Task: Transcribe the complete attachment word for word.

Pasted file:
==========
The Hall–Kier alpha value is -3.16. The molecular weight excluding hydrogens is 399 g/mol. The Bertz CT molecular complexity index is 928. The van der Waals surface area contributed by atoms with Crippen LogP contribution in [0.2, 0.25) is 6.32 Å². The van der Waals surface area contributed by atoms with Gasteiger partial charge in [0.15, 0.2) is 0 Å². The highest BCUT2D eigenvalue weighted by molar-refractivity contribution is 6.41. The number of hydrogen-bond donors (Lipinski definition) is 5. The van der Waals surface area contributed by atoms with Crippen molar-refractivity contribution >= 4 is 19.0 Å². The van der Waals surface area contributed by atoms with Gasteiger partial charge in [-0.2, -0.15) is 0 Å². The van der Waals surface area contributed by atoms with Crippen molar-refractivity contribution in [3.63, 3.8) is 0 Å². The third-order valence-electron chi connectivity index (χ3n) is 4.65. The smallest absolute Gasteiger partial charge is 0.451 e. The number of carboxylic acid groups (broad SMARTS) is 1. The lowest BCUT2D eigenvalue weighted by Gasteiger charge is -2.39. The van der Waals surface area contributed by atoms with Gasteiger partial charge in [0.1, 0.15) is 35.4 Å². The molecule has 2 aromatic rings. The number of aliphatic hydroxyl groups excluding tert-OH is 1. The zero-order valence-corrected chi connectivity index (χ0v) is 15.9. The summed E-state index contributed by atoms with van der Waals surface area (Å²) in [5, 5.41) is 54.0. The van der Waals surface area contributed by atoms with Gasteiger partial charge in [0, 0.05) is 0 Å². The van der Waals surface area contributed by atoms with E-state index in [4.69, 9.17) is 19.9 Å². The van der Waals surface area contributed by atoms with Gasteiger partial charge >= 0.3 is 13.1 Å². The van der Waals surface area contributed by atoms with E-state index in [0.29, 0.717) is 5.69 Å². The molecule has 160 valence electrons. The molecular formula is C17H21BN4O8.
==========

The Hall–Kier alpha value is -3.16. The molecular weight excluding hydrogens is 399 g/mol. The Bertz CT molecular complexity index is 928. The van der Waals surface area contributed by atoms with Crippen LogP contribution in [0.2, 0.25) is 6.32 Å². The van der Waals surface area contributed by atoms with Gasteiger partial charge in [0.15, 0.2) is 0 Å². The highest BCUT2D eigenvalue weighted by molar-refractivity contribution is 6.41. The number of hydrogen-bond donors (Lipinski definition) is 5. The van der Waals surface area contributed by atoms with Crippen molar-refractivity contribution >= 4 is 19.0 Å². The van der Waals surface area contributed by atoms with Gasteiger partial charge in [-0.2, -0.15) is 0 Å². The van der Waals surface area contributed by atoms with Crippen molar-refractivity contribution in [3.63, 3.8) is 0 Å². The third-order valence-electron chi connectivity index (χ3n) is 4.65. The smallest absolute Gasteiger partial charge is 0.451 e. The number of carboxylic acid groups (broad SMARTS) is 1. The lowest BCUT2D eigenvalue weighted by Gasteiger charge is -2.39. The van der Waals surface area contributed by atoms with Gasteiger partial charge in [0.1, 0.15) is 35.4 Å². The molecule has 2 aromatic rings. The number of aliphatic hydroxyl groups excluding tert-OH is 1. The zero-order valence-corrected chi connectivity index (χ0v) is 15.9. The summed E-state index contributed by atoms with van der Waals surface area (Å²) in [5, 5.41) is 54.0. The van der Waals surface area contributed by atoms with Gasteiger partial charge in [0, 0.05) is 0 Å². The van der Waals surface area contributed by atoms with E-state index in [4.69, 9.17) is 19.9 Å². The van der Waals surface area contributed by atoms with Gasteiger partial charge >= 0.3 is 13.1 Å². The van der Waals surface area contributed by atoms with E-state index in [0.29, 0.717) is 5.69 Å². The molecule has 160 valence electrons. The molecular formula is C17H21BN4O8.